Individuals suffering from alcohol or drug addiction usually have certain cues that set off their cravings. Up until now, researchers weren’t sure how and why environmental cues led to more irresistible cravings. Recent findings show that these new cues are stronger than those learned during the early days of an individual’s alcohol use. This discovery could be helpful in the development of new treatments to reduce cravings in individuals with addictions.
Estimates show that more than 14 million individuals in America suffer from alcohol use disorder, which includes various unhealthy drinking behaviors. Similar to other drug addictions, an addiction to alcohol is characterized by cycles of abstinence, relapse and withdrawal.
Cravings are usually triggered by environmental stimuli, which are potent drivers for relapse. For their study, the researchers from Scripps Research Institute used mice models that were dependent on alcohol. Their research objective was to understand if the experience of drinking alcohol repeatedly during withdrawal helped strengthen the learned associations that caused cravings.
Professor Friedbert Weiss, who led the study, stated that while the researchers had known that cravings induced by environmental stimuli usually intensified over time in individuals suffering from severe alcohol use disorder, it wasn’t clear at the neurobiological and behavioral level why this occurred.
The study involved rats that weren’t dependent on alcohol being conditioned to associate an orange scent or anise with alcohol. After this, some of these rats underwent withdrawal cycles, during which they were conditioned to link another scent with the consumption of alcohol. This enabled the researchers to separate the learning that occurred during the nondependent state and during withdrawal.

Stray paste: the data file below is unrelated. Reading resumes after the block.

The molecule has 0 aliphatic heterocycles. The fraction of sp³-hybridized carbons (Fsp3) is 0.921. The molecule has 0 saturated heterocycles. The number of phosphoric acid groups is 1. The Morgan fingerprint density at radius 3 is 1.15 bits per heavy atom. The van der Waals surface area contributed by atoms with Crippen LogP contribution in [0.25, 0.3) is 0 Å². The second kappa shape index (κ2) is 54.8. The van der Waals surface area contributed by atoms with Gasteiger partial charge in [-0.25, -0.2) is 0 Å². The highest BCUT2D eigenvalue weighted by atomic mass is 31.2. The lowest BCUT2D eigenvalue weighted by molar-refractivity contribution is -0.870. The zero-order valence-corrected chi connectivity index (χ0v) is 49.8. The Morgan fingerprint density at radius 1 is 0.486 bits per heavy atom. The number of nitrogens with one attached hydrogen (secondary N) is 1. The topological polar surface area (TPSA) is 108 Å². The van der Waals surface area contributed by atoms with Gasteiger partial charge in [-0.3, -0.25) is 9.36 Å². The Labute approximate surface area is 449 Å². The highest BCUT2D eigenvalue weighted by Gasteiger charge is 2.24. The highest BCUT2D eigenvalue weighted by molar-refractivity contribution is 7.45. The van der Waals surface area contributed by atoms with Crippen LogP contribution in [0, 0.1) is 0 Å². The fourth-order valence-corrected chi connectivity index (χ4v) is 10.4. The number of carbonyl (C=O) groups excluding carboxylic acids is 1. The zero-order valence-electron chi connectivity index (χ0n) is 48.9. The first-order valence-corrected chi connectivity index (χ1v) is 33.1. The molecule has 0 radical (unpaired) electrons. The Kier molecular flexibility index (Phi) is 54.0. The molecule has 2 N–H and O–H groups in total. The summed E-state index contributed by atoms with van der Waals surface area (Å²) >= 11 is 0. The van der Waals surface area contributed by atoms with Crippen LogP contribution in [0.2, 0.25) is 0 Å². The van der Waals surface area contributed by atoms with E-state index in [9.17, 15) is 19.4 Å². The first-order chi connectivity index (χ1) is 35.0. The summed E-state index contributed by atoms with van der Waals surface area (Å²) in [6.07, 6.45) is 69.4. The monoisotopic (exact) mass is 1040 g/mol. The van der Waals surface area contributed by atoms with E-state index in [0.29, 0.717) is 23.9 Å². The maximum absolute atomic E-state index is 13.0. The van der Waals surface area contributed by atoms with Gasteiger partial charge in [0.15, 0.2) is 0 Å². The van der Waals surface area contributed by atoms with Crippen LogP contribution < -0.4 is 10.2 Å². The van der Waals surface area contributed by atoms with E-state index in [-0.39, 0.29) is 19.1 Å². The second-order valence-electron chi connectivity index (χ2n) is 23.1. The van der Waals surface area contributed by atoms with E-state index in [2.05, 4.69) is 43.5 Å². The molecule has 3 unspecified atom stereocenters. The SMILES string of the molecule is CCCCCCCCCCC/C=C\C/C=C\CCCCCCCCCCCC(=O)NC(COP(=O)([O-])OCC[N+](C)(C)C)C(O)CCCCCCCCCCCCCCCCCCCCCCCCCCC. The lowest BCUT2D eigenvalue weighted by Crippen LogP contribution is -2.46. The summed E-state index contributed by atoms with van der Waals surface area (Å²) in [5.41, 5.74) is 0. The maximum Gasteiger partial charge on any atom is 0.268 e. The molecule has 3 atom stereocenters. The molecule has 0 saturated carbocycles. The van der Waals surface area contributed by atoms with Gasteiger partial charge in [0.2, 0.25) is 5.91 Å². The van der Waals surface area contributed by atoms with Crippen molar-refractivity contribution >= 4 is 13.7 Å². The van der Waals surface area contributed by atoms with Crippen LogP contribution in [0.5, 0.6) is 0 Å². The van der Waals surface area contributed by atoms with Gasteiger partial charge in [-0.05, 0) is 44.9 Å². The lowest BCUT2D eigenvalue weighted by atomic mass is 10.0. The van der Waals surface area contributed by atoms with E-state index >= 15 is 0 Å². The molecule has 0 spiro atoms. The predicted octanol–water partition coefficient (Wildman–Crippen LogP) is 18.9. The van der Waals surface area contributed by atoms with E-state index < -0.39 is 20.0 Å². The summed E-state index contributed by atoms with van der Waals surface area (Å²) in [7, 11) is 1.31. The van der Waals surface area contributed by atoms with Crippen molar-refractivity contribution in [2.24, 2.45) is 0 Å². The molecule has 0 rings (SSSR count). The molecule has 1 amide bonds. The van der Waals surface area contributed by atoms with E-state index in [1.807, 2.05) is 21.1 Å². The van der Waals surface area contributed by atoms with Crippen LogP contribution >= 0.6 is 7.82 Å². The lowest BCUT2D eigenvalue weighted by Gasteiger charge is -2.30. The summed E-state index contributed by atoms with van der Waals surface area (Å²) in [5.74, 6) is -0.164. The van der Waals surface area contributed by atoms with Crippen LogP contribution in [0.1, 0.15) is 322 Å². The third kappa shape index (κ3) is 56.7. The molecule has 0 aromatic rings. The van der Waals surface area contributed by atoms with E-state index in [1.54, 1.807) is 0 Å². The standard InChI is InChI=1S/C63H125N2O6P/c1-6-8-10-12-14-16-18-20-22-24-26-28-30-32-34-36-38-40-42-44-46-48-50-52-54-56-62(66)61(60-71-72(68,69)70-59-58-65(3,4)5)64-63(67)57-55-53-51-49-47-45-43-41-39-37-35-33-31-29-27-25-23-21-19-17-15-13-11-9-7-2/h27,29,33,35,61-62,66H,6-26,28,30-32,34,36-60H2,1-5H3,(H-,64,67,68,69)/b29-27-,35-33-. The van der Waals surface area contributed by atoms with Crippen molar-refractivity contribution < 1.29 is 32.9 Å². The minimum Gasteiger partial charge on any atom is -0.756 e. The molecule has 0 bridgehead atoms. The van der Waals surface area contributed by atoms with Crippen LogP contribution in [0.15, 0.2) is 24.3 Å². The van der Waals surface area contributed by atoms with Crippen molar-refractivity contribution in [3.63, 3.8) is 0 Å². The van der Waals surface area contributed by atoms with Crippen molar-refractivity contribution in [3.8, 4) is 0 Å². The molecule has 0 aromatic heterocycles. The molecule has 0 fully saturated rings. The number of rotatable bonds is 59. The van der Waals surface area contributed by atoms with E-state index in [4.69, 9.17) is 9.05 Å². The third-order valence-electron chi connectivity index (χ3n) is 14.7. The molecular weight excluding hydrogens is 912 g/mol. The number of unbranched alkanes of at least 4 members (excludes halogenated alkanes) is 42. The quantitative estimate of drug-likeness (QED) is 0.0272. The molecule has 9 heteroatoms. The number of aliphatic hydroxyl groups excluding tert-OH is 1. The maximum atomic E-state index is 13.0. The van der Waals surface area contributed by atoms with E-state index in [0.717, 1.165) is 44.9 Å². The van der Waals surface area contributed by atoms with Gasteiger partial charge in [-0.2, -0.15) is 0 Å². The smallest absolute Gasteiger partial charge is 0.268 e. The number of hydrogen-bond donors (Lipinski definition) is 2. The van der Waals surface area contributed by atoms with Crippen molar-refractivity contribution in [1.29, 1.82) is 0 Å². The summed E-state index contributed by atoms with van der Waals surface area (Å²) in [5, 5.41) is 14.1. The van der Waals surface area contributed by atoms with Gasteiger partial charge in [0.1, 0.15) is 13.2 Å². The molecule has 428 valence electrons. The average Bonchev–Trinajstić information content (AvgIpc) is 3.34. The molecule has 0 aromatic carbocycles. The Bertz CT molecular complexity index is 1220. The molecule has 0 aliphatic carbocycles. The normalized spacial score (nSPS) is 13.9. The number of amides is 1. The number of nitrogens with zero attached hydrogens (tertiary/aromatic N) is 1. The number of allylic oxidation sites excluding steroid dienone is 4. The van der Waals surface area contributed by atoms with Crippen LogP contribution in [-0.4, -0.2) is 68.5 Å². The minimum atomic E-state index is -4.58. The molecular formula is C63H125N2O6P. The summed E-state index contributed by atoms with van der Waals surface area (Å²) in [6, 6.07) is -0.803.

The researchers then tested the lengths that the rats would go to for alcohol while in the presence of a conditioned smell. They discovered that the rats which had learned to link a certain scent to alcohol would seek out the alcohol when exposed to the scent, noting that the cues the animals picked up during their withdrawal were much stronger at evoking a reaction. The researchers observed that these rats were much more persistent in the presence of this smell.
In addition, the researchers found that the new conditioning also weakened cues that the animal had learned before becoming dependent on alcohol. This discovery opens new possibilities on how addiction and cravings for alcohol can be treated in humans.
Other researchers involved in the study include Mark Mayford, Peter Kufahl and Olga Kozanian. Its findings were reported in the “British Journal of Pharmacology.” The study was supported by funding from the National Institute of Alcohol Abuse and Alcoholism.
With many companies, including Cybin Inc. (NYSE American: CYBN) (NEO: CYBN), engaged in studying how alcohol use disorder and other forms of addiction can be treated more effectively, a breakthrough may not be far from the horizon.
NOTE TO INVESTORS: The latest news and updates relating to Cybin Inc. (NEO: CYBN) (NYSE American: CYBN) are available in the company’s newsroom at https://ibn.fm/CYBN
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